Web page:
Chronic wasting disease has shown up in some new parts of the state in Utah indicating the disease is spreading in the mule deer population. The Division of Wildlife Resources monitors the deer population for the disease and found it in Payson which is new. It was also found in Moab and North Salt Lake that have had cases before. 

Photo by Jaime Dantas on Unsplash
Photo by Jaime Dantas on Unsplash

Some people call them "zombie deer" because of the way the deer look lethargic and drooling. This disease affects the nervous system of deer, elk and moose. This is from the DWR site: 

Chronic wasting disease is caused by a misfolded protein, called a prion, that aggregates in the brain and spinal cord. It is caused by the same type of misfolded protein as "mad cow disease" in cows. Infected animals develop brain lesions, become emaciated, appear listless and have droopy ears. They may also salivate excessively and eventually die.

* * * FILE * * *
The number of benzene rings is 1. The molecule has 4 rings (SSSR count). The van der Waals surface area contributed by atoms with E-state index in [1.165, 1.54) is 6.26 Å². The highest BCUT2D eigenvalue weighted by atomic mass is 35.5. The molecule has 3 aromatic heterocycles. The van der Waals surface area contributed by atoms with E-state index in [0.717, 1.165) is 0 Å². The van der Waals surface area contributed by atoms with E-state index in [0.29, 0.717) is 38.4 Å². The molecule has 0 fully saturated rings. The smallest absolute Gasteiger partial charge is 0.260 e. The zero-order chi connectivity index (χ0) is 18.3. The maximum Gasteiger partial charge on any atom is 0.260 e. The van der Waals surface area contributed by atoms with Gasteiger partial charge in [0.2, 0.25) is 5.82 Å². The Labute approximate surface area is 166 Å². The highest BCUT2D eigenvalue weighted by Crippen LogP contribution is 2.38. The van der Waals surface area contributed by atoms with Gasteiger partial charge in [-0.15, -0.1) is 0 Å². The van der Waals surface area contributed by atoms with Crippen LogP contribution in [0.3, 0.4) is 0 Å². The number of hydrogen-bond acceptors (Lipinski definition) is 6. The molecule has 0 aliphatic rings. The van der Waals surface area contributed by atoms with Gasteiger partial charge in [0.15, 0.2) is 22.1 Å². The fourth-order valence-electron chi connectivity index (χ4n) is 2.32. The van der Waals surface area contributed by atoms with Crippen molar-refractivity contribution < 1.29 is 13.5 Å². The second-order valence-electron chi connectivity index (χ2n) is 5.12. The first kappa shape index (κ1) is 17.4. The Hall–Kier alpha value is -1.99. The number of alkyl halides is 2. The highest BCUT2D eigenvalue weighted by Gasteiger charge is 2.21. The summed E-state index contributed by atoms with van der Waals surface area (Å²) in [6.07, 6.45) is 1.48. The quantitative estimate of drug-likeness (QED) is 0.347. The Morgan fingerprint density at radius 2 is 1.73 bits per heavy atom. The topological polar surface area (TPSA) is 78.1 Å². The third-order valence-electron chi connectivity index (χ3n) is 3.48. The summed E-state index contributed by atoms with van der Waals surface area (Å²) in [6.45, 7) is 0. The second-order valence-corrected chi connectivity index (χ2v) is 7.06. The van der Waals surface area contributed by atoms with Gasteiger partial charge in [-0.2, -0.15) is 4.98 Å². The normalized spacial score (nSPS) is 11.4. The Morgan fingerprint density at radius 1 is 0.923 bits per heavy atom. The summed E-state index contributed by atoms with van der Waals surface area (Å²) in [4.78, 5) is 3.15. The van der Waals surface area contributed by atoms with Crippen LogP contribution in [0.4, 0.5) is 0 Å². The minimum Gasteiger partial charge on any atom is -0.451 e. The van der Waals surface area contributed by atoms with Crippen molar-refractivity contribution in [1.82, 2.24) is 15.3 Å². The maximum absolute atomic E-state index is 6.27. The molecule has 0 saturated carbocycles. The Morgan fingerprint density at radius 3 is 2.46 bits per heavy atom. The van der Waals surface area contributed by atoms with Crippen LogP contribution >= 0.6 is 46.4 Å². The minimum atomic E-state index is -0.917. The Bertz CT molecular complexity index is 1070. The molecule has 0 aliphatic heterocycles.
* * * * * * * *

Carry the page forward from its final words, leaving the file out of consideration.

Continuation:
It can spread through contact with infected animals and even be found in the ground that has been contaminated from an infected carcass. Chronic wasting disease was first discovered in Utah in 2002 and there have been 188 cases reported since then. 

Even though the chance of this disease being spread to humans is considered very small, they recommend you do not eat the meat from a contaminated animal. 

With the popularity of hunting in Utah and our desire to keep the mule deer population healthy, if you come across an animal while hiking or hunting and you suspect it is suffering from chronic wasting disease, let the DWR office know about it. 

10 Things Guys Should NEVER Say at the Deer Camp

There aren't a whole lot of rules for guys at the deer camp, but a man should always remember that his man card is on the line if he slips and says something like these things.

Gallery Credit: Gary McCoy

More From KSUB 590/107.7